15.33

[1] C. Laecaniō M. Liciniō cōnsulibus ācriōre in diēs cupīdine adigēbātur Nerō prōmiscās scaenās frequentandī: nam adhūc per domum aut hortōs cecinerat Iuvenālibus lūdīs, quōs ut parum celebrēs et tantae vōcī angustōs spernēbat. [2] nōn tamen Rōmae incipere ausus Neāpolim quasi Graecam urbem dēlēgit: inde initium fore ut trānsgressus in Achāiam īnsignēsque et antīquitus sacrās corōnās adeptus maiōre fāmā studia cīvium ēliceret. [3] ergō contractum oppidānōrum vulgus, et quōs ē proximīs colōniīs et mūnicipiīs eius reī fāma accīverat, quīque Caesarem per honōrem aut variōs ūsūs sectantur, etiam mīlitum manipulī, theātrum Neāpolītānōrum complent.

Essay

33.1

As John Henderson points out to us, this paragraph initiates a narrative stretch in which a rhythmic pattern of ‘ins-and-outs’ (or ‘es and ads’) bursts out all over through the to-and-fro of the. . . [full essay]

Study Questions

33.1:

  • What type of ablative is cupidine?
  • Parse cecinerat.

33.2:

  • Neapolim: briefly explain Nero’s reasoning in selecting this city for his first public performance.
  • Explain the syntax of inde initium fore.

33.3:

  • What does the vocabulary of oppidanorum vulgus imply about these men?
  • What type of verb is sectantur?

Stylistic Appreciation:

How does Tacitus’ syntax and language paint an intriguing picture of the emperor and his followers in this chapter?

Discussion Point:

The 2006 BBC series Ancient Rome: Rise and Fall of an Empire claimed that aristocratic Romans’ outrage at an emperor performing on stage would be comparable to what would be felt today if the Queen became a pole-dancer. What merit is there in this comparison? What Roman prejudices emerge in this chapter? Would Tacitus’ distaste for Nero’s theatrical tendencies have been universally shared?

33.1 C. Laecanio M. Licinio consulibus: As we have seen, this is the annalistic formula that indicates the beginning of the consular year (our AD 64). Gaius Laecanius Bassus outlived Nero and died during the reign of Vespasian (Pliny, Natural Histories 26.5). Marcus Licinius Crassus Frugi, however, was indicted for treason by the delator M. Aquilius Regulus and executed by Nero.1 He thus followed in the footsteps of his parents, who died under Claudius.

acriore in dies cupidine adigebatur Nero promiscas scaenas frequentandi: The sentence is beautifully balanced: acriore in-dies cupidine [= 3 words] + adigebatur Nero [main verb and subject] + promiscas scaenas frequentandi [3 words]. At the same time, further syntactical aspects and relations generate the impression that Nero is carried away by disgraceful desire:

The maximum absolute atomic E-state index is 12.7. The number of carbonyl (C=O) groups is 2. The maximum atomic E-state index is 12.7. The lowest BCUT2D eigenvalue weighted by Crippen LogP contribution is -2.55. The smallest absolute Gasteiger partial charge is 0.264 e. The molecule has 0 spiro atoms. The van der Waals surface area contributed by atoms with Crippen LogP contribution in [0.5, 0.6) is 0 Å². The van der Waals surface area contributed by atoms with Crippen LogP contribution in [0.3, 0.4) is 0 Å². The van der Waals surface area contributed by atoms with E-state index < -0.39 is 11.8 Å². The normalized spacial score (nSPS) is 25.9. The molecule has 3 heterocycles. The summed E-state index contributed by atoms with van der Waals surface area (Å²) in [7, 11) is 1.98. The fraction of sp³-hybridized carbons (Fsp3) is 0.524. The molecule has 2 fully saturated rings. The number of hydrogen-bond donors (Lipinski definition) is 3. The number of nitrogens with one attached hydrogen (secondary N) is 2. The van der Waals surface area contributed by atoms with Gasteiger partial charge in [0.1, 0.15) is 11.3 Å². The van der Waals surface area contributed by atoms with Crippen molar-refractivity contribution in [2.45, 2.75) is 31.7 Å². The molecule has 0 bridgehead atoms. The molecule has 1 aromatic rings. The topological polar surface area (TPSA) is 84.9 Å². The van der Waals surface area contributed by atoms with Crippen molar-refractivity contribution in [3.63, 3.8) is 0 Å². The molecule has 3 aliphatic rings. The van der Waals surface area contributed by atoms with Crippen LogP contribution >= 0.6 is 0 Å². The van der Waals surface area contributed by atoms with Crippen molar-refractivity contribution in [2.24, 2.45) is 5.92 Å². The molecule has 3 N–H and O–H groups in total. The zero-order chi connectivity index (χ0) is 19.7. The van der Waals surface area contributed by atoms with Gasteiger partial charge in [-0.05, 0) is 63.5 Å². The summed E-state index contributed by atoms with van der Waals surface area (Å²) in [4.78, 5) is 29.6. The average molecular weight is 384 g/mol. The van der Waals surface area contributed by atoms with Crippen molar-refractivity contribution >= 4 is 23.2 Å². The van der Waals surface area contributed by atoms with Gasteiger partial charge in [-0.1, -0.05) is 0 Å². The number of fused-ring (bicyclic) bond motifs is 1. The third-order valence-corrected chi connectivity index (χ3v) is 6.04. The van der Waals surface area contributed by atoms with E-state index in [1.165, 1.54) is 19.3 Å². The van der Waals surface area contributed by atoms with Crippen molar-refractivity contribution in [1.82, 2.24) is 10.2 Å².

• the minor hyperbaton acriore ... cupidine, with the intervening phrase in dies generates the impression of an unstoppable escalation.
  • the major hyperbaton cupidine ... promiscas scaenas frequentandi (the genitive of the gerund depends on cupidine and takes promiscas scaenas as accusative object) enmeshes and overpowers the emperor, who is caught in the middle.
  • the passive verb adigebatur and the inversion of normal word order (verb – subject, rather than subject – verb) again suggests that Nero’s rational agency is compromised: he is pushed along by his desires.
  • the placement of verb and subject in the middle produces a powerful climax: we first get the ever-increasing desire, then the disconcerting intelligence that it has been overpowering the emperor, and, finally, the clarification of what the desire consists in: repeated (cf. frequentandi) appearances on stage in performances open to the public (cf. promiscas).

promiscas scaenas: promiscas refers to the fact that Nero’s stage performances were now open to the public. He needed now to have indiscriminate access to the stage, no-holds-barred (cf. immodicus above).

nam adhuc per domum aut hortos cecinerat Iuvenalibus ludis, quos ut parum celebres et tantae voci angustos spernebat: Tacitus frequently supplies background information in a main clause in the pluperfect, set up by an adverb such as adhuc or iam, and followed by a subordinate clause situated in the narrative present. In terms of syntax, the sentence here recalls 23.2: iam senatus uterum Poppaeae commendaverat dis votaque publice susceperat, quae multiplicata exolutaque: (i) adverb (iam; adhuc); (ii) a main clause in the pluperfect (commendaverat, susceperat; cecinerat) providing background information; (iii) a relative clause that details actions in the narrative present (quae ... exsolutaque; quos ... spernebat). Both sentences are perfect illustrations of Tacitus’ habit of distributing information in surprising ways across main and subordinate clauses.